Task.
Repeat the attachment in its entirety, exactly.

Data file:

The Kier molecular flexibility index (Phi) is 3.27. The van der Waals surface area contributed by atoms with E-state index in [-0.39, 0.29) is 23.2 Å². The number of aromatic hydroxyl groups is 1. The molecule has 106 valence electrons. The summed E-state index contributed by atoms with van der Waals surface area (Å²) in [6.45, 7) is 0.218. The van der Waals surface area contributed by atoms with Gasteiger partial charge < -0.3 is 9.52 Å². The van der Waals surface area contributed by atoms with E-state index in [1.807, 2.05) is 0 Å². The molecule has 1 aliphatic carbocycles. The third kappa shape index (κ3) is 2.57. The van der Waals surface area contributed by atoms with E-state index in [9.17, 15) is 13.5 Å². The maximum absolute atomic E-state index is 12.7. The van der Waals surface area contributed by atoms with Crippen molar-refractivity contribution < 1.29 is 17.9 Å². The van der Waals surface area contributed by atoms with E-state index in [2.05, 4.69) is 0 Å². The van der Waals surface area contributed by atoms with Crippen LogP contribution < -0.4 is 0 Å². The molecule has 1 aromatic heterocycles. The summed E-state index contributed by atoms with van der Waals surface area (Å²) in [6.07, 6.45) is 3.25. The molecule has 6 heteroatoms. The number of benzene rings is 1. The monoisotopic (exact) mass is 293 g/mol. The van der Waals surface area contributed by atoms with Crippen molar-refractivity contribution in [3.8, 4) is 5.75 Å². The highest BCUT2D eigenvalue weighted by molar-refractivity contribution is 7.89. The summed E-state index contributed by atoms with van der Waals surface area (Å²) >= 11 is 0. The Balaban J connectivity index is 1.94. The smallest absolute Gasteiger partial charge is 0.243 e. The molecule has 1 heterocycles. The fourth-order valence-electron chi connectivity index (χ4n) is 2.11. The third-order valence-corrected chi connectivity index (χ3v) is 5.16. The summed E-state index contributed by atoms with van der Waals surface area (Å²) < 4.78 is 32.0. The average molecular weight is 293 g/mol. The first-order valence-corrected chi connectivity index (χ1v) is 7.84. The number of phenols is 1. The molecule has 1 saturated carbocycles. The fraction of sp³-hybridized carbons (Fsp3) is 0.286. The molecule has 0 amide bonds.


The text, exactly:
The Kier molecular flexibility index (Phi) is 3.27. The van der Waals surface area contributed by atoms with E-state index in [-0.39, 0.29) is 23.2 Å². The number of aromatic hydroxyl groups is 1. The molecule has 106 valence electrons. The summed E-state index contributed by atoms with van der Waals surface area (Å²) in [6.45, 7) is 0.218. The van der Waals surface area contributed by atoms with Gasteiger partial charge < -0.3 is 9.52 Å². The van der Waals surface area contributed by atoms with E-state index in [1.807, 2.05) is 0 Å². The molecule has 1 aliphatic carbocycles. The third kappa shape index (κ3) is 2.57. The van der Waals surface area contributed by atoms with E-state index in [9.17, 15) is 13.5 Å². The maximum absolute atomic E-state index is 12.7. The van der Waals surface area contributed by atoms with Crippen molar-refractivity contribution < 1.29 is 17.9 Å². The van der Waals surface area contributed by atoms with E-state index in [2.05, 4.69) is 0 Å². The van der Waals surface area contributed by atoms with Crippen LogP contribution < -0.4 is 0 Å². The molecule has 1 aromatic heterocycles. The summed E-state index contributed by atoms with van der Waals surface area (Å²) in [6.07, 6.45) is 3.25. The molecule has 6 heteroatoms. The number of benzene rings is 1. The monoisotopic (exact) mass is 293 g/mol. The van der Waals surface area contributed by atoms with Crippen molar-refractivity contribution in [3.8, 4) is 5.75 Å². The highest BCUT2D eigenvalue weighted by molar-refractivity contribution is 7.89. The summed E-state index contributed by atoms with van der Waals surface area (Å²) >= 11 is 0. The Balaban J connectivity index is 1.94. The smallest absolute Gasteiger partial charge is 0.243 e. The molecule has 1 heterocycles. The fourth-order valence-electron chi connectivity index (χ4n) is 2.11. The third-order valence-corrected chi connectivity index (χ3v) is 5.16. The summed E-state index contributed by atoms with van der Waals surface area (Å²) < 4.78 is 32.0. The average molecular weight is 293 g/mol. The first-order valence-corrected chi connectivity index (χ1v) is 7.84. The number of phenols is 1. The molecule has 1 saturated carbocycles. The fraction of sp³-hybridized carbons (Fsp3) is 0.286. The molecule has 0 amide bonds.